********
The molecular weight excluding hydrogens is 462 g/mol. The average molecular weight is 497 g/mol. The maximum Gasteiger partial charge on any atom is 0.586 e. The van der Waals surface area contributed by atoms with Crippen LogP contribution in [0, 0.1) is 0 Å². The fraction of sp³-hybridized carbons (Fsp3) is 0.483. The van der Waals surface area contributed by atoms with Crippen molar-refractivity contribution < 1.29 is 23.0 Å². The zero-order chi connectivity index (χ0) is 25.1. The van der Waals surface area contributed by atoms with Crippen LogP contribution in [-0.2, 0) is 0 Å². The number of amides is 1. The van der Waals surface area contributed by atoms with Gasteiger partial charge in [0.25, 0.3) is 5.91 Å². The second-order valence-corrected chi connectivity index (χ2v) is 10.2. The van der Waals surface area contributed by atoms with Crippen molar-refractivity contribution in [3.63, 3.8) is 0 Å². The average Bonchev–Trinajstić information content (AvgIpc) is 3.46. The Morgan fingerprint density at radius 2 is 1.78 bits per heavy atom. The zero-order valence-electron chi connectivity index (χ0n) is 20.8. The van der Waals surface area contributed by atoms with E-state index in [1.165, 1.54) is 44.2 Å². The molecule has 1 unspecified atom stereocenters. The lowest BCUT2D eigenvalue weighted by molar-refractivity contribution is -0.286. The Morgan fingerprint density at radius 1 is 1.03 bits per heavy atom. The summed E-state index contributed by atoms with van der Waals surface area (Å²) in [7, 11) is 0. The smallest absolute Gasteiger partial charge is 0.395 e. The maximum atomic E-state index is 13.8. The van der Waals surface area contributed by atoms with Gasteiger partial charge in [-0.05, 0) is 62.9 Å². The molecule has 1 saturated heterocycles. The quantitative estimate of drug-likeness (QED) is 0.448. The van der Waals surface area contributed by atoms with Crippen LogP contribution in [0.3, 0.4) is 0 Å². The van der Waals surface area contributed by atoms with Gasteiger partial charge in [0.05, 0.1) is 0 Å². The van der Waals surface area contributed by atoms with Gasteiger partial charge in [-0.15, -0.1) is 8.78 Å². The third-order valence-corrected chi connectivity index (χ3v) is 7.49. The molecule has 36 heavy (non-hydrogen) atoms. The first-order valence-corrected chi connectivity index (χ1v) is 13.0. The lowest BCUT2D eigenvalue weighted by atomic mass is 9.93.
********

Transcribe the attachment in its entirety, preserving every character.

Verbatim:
The molecular weight excluding hydrogens is 462 g/mol. The average molecular weight is 497 g/mol. The maximum Gasteiger partial charge on any atom is 0.586 e. The van der Waals surface area contributed by atoms with Crippen LogP contribution in [0, 0.1) is 0 Å². The fraction of sp³-hybridized carbons (Fsp3) is 0.483. The van der Waals surface area contributed by atoms with Crippen molar-refractivity contribution < 1.29 is 23.0 Å². The zero-order chi connectivity index (χ0) is 25.1. The van der Waals surface area contributed by atoms with Crippen LogP contribution in [-0.2, 0) is 0 Å². The number of amides is 1. The van der Waals surface area contributed by atoms with Gasteiger partial charge in [0.25, 0.3) is 5.91 Å². The second-order valence-corrected chi connectivity index (χ2v) is 10.2. The van der Waals surface area contributed by atoms with Crippen molar-refractivity contribution in [3.63, 3.8) is 0 Å². The average Bonchev–Trinajstić information content (AvgIpc) is 3.46. The Morgan fingerprint density at radius 2 is 1.78 bits per heavy atom. The zero-order valence-electron chi connectivity index (χ0n) is 20.8. The van der Waals surface area contributed by atoms with E-state index in [1.165, 1.54) is 44.2 Å². The molecule has 1 unspecified atom stereocenters. The lowest BCUT2D eigenvalue weighted by molar-refractivity contribution is -0.286. The Morgan fingerprint density at radius 1 is 1.03 bits per heavy atom. The summed E-state index contributed by atoms with van der Waals surface area (Å²) in [7, 11) is 0. The smallest absolute Gasteiger partial charge is 0.395 e. The maximum atomic E-state index is 13.8. The van der Waals surface area contributed by atoms with Gasteiger partial charge in [-0.05, 0) is 62.9 Å². The molecule has 1 saturated heterocycles. The quantitative estimate of drug-likeness (QED) is 0.448. The van der Waals surface area contributed by atoms with Crippen LogP contribution in [0.3, 0.4) is 0 Å². The van der Waals surface area contributed by atoms with Gasteiger partial charge in [0.05, 0.1) is 0 Å². The van der Waals surface area contributed by atoms with Gasteiger partial charge in [-0.15, -0.1) is 8.78 Å². The third-order valence-corrected chi connectivity index (χ3v) is 7.49. The molecule has 36 heavy (non-hydrogen) atoms. The first-order valence-corrected chi connectivity index (χ1v) is 13.0. The lowest BCUT2D eigenvalue weighted by atomic mass is 9.93.